Private Client Group

August 12th, 2016

Inside the Biggest E-Commerce Deal Ever

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From Wal-Mart’s acquisition of Jet.com to the Bank of England cutting interest rates for the first time in seven years, this week proved to be a week of action. Read more in this edition of Steady Investor’s Week…

Biggest E-Commerce Deal, Ever – when we say “e-commerce deal” we’re not talking about online shopping sales or Cyber Monday records. We’re talking about a $3 billion acquisition of a company that has only been in business for 1 year. If you’re thinking that you’re in the wrong business right now, you are certainly not alone! Earlier this week, Wal-Mart announced the acquisition of Jet.com, in a deal that appears to be the largest acquisition in the e-commerce space. Jet.com’s business model focuses on selling household goods at discount prices, with extra incentives for lower prices from bulk buying or paying by debit card, for instance.

British 10-year Government Bonds Break a New Record – U.K. gilts have broken yet another record, this time by falling below 0.6% for the first time in history. When it comes to sovereign debt in wealthy, developed countries, there appears to be a race to zero, which is why demand for U.S. Treasuries has remained robust, putting ‘flattening’ pressure on the yield curve. This is something for investors to watch going forward—if the yield curve flattens to the point of eventually inverting, it could portend recession. The British pound remains weak against the dollar as well.

Bank of England Takes Action – amidst mounting signs that leaving the EU may have an adverse economic impact, the Bank of England cut interest rates for the first time in seven years to a historic low of 0.25%. They also unveiled a bond buying program designed to keep downward pressure on longer term interest rates, to keep the borrowing environment easy and hopefully inspire new investments. But on just the second day of bond-buying (QE), the central bank was about 52 million pounds short in orders for the 1.17 billion pounds of long dated gilts that they intended to buy. Why? Because big pension funds and banks didn’t want to sell them back! In a world starved for yield, many pension funds simply decided to pass on the Bank of England’s offer to buy back the bonds, which underscores problems that future QE endeavors may cause at the bank.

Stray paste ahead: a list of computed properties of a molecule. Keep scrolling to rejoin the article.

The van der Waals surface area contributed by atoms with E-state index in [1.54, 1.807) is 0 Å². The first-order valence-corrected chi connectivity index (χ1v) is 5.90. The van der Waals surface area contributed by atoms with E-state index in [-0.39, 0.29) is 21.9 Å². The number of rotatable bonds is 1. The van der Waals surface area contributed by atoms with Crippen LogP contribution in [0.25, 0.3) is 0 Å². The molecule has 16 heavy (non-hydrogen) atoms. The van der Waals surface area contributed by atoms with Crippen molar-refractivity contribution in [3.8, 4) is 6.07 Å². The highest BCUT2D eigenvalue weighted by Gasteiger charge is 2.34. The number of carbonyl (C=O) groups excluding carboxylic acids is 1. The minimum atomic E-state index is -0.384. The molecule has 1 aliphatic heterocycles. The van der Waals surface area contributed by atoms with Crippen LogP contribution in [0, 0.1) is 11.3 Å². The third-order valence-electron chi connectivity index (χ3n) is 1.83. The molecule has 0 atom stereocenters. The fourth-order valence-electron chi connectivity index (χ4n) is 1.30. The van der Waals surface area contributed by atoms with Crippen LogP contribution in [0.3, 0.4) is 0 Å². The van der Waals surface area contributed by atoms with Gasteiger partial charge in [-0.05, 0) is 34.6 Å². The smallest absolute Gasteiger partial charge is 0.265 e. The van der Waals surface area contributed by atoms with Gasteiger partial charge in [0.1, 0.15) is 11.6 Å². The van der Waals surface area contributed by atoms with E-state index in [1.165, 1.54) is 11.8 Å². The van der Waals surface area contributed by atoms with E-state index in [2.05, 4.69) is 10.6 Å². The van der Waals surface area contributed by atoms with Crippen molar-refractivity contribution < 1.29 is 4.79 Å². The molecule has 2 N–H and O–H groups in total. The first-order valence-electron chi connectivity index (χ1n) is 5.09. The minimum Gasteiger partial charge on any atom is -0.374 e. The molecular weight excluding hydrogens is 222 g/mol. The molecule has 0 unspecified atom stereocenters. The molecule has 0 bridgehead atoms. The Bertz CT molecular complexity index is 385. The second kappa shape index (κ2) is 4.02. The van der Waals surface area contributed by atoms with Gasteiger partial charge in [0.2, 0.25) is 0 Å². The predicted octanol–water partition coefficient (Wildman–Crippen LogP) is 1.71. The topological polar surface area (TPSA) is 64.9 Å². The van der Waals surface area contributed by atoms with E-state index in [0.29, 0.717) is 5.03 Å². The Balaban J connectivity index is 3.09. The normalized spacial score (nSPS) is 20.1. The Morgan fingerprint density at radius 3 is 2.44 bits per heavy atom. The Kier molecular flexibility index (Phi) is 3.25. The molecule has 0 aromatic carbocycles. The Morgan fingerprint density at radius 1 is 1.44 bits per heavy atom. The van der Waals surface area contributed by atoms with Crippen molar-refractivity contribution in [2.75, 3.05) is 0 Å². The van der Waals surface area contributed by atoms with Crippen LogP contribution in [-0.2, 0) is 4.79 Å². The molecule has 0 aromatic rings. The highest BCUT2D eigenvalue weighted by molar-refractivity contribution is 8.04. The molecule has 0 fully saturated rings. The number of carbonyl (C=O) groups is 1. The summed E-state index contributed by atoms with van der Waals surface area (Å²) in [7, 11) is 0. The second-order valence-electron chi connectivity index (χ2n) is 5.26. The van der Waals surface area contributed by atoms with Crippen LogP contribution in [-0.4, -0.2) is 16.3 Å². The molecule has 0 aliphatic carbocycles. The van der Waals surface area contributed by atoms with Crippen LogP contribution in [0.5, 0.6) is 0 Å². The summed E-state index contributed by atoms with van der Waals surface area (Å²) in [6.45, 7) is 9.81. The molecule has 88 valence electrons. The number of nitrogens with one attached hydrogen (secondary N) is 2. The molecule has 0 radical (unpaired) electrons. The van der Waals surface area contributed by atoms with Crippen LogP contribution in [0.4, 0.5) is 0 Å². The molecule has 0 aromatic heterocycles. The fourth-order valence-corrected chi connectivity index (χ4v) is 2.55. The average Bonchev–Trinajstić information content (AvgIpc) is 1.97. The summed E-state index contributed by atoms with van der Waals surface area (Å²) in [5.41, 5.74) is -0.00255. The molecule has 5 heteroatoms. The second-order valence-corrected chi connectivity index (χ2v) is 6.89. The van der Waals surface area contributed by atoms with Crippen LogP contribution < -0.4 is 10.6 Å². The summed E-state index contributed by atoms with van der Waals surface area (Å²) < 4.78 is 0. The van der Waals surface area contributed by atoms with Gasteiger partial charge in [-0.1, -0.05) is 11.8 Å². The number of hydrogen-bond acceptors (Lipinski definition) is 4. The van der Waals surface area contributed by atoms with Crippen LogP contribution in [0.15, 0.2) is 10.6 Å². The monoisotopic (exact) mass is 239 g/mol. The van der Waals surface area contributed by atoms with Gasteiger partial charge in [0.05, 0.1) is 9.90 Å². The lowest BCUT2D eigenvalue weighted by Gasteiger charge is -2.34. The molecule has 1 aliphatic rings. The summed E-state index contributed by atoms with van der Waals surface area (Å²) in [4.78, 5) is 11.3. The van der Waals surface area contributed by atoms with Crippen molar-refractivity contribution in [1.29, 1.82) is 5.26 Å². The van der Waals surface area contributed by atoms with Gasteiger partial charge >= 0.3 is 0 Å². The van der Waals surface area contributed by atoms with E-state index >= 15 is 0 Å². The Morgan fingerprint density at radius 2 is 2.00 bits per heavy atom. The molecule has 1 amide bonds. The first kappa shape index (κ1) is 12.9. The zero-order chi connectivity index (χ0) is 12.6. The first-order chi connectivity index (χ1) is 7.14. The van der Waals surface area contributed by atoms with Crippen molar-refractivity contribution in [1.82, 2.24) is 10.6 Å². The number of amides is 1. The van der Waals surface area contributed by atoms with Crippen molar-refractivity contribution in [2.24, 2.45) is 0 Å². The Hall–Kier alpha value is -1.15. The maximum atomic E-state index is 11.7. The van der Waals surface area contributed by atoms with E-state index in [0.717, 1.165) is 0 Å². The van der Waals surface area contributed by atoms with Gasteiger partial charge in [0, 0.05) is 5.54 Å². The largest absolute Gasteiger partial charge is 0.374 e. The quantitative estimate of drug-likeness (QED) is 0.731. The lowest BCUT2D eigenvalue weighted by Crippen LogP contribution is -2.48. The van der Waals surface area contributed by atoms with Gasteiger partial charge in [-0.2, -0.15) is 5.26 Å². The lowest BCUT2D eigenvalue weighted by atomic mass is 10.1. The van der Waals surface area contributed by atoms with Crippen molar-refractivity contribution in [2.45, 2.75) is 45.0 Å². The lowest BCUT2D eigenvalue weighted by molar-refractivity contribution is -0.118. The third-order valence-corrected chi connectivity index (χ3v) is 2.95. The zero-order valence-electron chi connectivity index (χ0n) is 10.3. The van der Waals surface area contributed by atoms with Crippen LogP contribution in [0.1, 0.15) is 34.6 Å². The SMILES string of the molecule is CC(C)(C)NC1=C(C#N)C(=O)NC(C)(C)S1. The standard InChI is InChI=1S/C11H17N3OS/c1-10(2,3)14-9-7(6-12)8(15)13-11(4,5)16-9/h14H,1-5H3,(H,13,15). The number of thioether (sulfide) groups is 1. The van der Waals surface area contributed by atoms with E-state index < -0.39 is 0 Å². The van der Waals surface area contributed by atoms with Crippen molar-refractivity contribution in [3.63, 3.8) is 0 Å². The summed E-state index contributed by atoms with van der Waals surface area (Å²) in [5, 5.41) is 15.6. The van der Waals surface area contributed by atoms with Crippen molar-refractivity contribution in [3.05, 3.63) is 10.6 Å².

Making Sense – Australia’s central bank governor, Glenn Stevens, made a rational point this week when he called for developed countries around the world to look to fiscal spending for boosting economies versus relying so heavily on monetary policy measures. His argument makes sense for two reasons: 1) extraordinary monetary policy measures have proven to be very modestly effective so far, and it risks having too many countries stuck to the zero bound; and, 2) fiscal stimulus actually works. Government spending can contribute a decent bump to overall GDP, and for the United States, at least, it has been relatively weak over the past few years.

Delta Airlines’ Woes – in a detrimental turn of events for Delta Airlines, it’s computer systems malfunctioned earlier this week leading to the cancellation of over 1,600 flights over two days. The CEO of Delta, Edward H. Bastion, conceded that this would certainly lead to a dent in earnings for the company this quarter, and its effects could certainly linger as passenger confidence wanes. Delta has returned to normal operations since.

 

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Zacks Investment Management, Inc. is a wholly-owned subsidiary of Zacks Investment Research. Zacks Investment Management is an independent Registered Investment Advisory firm and acts an investment manager for individuals and institutions. Zacks Investment Research is a provider of earnings data and other financial data to institutions and to individuals.

This material is being provided for informational purposes only and nothing herein constitutes investment, legal, accounting or tax advice, or a recommendation to buy, sell or hold a security. Do not act or rely upon the information and advice given in this publication without seeking the services of competent and professional legal, tax, or accounting counsel. The information contained herein has been obtained from sources believed to be reliable but we do not guarantee accuracy or completeness. Publication and distribution of this article is not intended to create, and the information contained herein does not constitute, an attorney-client relationship. No recommendation or advice is being given as to whether any investment or strategy is suitable for a particular investor. It should not be assumed that any investments in securities, companies, sectors or markets identified and described were or will be profitable. All information is current as of the date of herein and is subject to change without notice. Any views or opinions expressed may not reflect those of the firm as a whole.
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